Dollars to blow in

SOUTH Gippsland could benefit from significant new investment in the region, with a new port looking likely to be built at Barry Beach to service a proposed offshore wind farm valued at $8 billion.

Offshore Energy representatives addressed South Gippsland Shire Council about its plan for a 250 turbine offshore off the region, from Welshpool to beyond Yarram.

The company confirmed it would consider a site next to the existing Port Anthony at Barry Beach as a base port during construction and operation of the Star of the South wind farm, if it went ahead.

A feasibility study is yet to be conducted but if built, the offshore wind farm would be Australia’s first.

Should Barry Beach host a base port, the region is likely to receive an influx of workers and jobs for locals, with substantial demand for housing, services and local businesses.

Up to 2000 construction jobs are tipped, with a further 10,000 to 12,000 indirect jobs during the supply phase.

Mayor Cr Ray Argento said up to 2000 extra people lived in South Gippsland during construction of the offshore oil and gas rigs.

Offshore Energy’s managing director Andy Evans said the company was assessing whether Barry Beach could be a port during construction and/or during operations and maintenance.

“It’s a key area that we are looking at. That’s a very promising early option,” he said.

“It’s only 25km from the area so from a cost perspective it’s fantastic and from an employment perspective it’s brilliant.”

Mr Evans said at Barry Beach, “a great deal of upgrades would be needed because offshore wind farms are unique”.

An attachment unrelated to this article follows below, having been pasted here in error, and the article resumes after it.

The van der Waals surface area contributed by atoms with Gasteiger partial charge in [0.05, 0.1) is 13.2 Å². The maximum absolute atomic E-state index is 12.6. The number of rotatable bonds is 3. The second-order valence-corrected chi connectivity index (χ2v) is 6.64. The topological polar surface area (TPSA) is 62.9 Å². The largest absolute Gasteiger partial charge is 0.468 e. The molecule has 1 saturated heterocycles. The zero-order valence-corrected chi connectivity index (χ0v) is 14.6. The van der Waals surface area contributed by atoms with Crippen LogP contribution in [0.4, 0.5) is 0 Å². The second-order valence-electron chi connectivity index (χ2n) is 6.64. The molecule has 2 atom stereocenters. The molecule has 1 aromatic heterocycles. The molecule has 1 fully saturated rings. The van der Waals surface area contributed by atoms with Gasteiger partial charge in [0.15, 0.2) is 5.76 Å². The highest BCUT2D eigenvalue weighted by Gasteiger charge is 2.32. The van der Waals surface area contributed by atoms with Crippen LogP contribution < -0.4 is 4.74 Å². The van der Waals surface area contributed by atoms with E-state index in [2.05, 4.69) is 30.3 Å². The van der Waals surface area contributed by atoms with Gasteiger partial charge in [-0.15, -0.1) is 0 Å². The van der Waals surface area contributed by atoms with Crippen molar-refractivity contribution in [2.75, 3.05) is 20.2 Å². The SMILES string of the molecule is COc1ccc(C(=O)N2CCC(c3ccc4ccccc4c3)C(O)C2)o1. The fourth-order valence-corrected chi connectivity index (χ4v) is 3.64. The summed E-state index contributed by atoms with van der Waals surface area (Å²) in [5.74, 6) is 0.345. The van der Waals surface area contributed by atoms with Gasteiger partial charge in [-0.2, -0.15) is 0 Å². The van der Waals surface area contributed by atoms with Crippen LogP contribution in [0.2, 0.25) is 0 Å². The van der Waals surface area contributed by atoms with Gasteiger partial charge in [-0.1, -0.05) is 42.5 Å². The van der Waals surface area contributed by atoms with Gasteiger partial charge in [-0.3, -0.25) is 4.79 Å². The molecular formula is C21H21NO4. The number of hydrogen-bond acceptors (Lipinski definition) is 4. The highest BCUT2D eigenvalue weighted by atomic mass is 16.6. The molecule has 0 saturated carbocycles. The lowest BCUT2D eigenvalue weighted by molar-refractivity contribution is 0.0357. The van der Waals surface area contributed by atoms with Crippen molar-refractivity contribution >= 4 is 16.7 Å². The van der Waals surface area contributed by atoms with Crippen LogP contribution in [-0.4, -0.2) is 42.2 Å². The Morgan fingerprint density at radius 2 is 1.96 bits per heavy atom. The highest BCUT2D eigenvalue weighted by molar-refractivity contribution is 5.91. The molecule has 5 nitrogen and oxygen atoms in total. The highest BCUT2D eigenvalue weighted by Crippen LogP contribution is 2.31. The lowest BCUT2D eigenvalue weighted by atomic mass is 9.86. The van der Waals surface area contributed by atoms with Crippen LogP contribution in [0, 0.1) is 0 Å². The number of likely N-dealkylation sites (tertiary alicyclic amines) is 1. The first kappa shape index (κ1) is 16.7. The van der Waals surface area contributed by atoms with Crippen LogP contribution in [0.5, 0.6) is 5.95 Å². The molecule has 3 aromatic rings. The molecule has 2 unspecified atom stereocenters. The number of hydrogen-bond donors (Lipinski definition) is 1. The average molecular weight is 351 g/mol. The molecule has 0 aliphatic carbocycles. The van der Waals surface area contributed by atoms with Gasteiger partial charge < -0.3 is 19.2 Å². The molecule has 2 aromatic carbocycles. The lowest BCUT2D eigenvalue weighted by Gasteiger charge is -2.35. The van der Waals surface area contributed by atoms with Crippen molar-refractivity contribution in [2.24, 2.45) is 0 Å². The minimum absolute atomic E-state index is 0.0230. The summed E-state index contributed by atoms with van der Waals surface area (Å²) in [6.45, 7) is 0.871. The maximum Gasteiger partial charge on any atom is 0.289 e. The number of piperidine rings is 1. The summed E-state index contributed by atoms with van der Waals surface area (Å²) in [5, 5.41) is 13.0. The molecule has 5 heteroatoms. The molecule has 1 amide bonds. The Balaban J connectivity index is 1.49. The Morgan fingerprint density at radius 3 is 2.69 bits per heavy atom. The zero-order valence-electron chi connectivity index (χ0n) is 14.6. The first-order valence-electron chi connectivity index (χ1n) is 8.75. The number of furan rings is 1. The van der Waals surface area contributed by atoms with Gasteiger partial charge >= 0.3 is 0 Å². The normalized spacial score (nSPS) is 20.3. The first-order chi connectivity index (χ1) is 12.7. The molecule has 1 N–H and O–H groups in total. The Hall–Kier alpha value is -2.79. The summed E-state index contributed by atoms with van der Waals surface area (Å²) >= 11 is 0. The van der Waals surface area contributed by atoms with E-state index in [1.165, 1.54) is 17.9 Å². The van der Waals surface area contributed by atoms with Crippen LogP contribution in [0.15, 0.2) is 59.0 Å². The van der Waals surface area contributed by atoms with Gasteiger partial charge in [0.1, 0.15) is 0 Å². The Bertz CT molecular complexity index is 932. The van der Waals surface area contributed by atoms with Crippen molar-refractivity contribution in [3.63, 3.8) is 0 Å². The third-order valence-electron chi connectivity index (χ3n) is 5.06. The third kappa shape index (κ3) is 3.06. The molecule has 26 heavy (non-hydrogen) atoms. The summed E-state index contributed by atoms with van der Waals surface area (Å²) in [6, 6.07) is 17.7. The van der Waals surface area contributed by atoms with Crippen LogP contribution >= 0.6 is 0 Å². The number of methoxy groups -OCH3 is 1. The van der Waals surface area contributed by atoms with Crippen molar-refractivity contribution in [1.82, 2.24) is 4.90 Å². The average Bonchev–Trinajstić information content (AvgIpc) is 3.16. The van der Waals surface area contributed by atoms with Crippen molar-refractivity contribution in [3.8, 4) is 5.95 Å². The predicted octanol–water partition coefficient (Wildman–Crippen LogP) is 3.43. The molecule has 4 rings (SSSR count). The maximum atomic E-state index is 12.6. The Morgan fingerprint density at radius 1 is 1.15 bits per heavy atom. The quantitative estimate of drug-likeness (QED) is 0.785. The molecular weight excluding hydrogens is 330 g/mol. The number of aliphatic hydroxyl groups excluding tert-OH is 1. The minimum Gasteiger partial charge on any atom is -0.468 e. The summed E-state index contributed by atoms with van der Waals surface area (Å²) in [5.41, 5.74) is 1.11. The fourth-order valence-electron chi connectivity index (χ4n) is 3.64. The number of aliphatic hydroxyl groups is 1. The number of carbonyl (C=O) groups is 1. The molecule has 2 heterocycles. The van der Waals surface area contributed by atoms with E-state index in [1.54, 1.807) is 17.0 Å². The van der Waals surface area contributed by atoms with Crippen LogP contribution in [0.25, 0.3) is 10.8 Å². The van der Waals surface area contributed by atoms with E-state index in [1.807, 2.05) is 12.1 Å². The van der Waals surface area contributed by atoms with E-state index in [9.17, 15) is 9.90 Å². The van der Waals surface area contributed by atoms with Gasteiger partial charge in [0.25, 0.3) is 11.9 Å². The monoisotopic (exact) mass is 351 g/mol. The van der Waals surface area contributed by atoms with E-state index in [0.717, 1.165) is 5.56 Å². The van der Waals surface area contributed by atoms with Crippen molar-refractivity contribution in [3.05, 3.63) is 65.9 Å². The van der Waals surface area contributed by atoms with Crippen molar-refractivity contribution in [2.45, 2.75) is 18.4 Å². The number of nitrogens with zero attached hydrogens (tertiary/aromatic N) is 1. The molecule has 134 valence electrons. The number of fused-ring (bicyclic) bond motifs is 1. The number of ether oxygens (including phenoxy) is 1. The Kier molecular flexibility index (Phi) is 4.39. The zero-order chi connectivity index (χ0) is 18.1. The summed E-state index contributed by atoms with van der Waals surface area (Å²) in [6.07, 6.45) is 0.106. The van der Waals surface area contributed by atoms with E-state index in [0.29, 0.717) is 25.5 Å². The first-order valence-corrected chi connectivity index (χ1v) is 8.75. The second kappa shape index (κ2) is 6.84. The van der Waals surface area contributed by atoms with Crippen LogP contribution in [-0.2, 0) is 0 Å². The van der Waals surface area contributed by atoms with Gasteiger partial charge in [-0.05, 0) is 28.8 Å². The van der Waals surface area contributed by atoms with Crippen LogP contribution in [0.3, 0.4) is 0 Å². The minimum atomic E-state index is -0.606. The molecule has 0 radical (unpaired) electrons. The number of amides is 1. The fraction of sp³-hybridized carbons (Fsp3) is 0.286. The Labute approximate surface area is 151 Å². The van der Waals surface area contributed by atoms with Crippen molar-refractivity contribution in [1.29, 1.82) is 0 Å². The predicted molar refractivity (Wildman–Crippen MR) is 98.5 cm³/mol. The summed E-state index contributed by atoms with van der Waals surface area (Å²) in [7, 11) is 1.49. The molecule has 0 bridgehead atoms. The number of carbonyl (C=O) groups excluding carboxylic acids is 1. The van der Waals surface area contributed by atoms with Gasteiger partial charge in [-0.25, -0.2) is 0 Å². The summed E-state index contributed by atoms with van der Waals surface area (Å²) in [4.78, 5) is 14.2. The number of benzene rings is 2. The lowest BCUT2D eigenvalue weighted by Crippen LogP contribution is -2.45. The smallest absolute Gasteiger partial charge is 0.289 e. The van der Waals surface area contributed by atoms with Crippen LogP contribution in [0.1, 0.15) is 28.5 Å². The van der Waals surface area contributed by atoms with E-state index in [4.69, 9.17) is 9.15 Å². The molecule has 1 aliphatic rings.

He was not sure if Barry Beach would be a base to manufacture turbine components but confirmed the blades would be made overseas and transported to Victoria by sea.

“We are just working with the Victorian and Commonwealth governments at the moments to work out what we can do,” he said.

“We are keen to get moving as quickly as we can with the Commonwealth Government to get the rights in place.”

If rights are secured within coming months as expected, a feasibility study would be undertaken over three to five years to confirm wind resources.

Mr Evans said many power industry workers in Gippsland had the skills needed to build the wind farm and European investors were interested in the project.

The transmission line could follow the same easement used by the existing Basslink electricity interconnector that links Victoria and Tasmania’s electricity supplies.

The Basslink undersea cable runs ashore at McGaurans Beach north-east of Woodside and then over land via overhead cables to the Latrobe Valley.

Mr Kallis promised the wind farm transmission cable would be placed underground, and could run parallel to the Basslink cable.

The islands of Corner Inlet are likely to make the turbines invisible from the mainland coast, with the closest turbine to the coast being 10km away and the furtherest 25km. Wilsons Promontory would be 37km away.

Ten years’ worth of data from the Bureau of Meteorology shows “world class resources” of wind in the area of 9.5 metres a second.

Grand plan: Offshore Energy’s managing director Andy Evans (left) and chairman Terry Kallis (right) discuss their proposal for an offshore wind farm in South Gippsland with South Gippsland Shire Council mayor Cr Ray Argento last Wednesday.

Short URL: http://thestar.com.au/?p=22059

Posted by on Aug 1 2017. Filed under Featured, News. You can follow any responses to this entry through the RSS 2.0. You can leave a response or trackback to this entry

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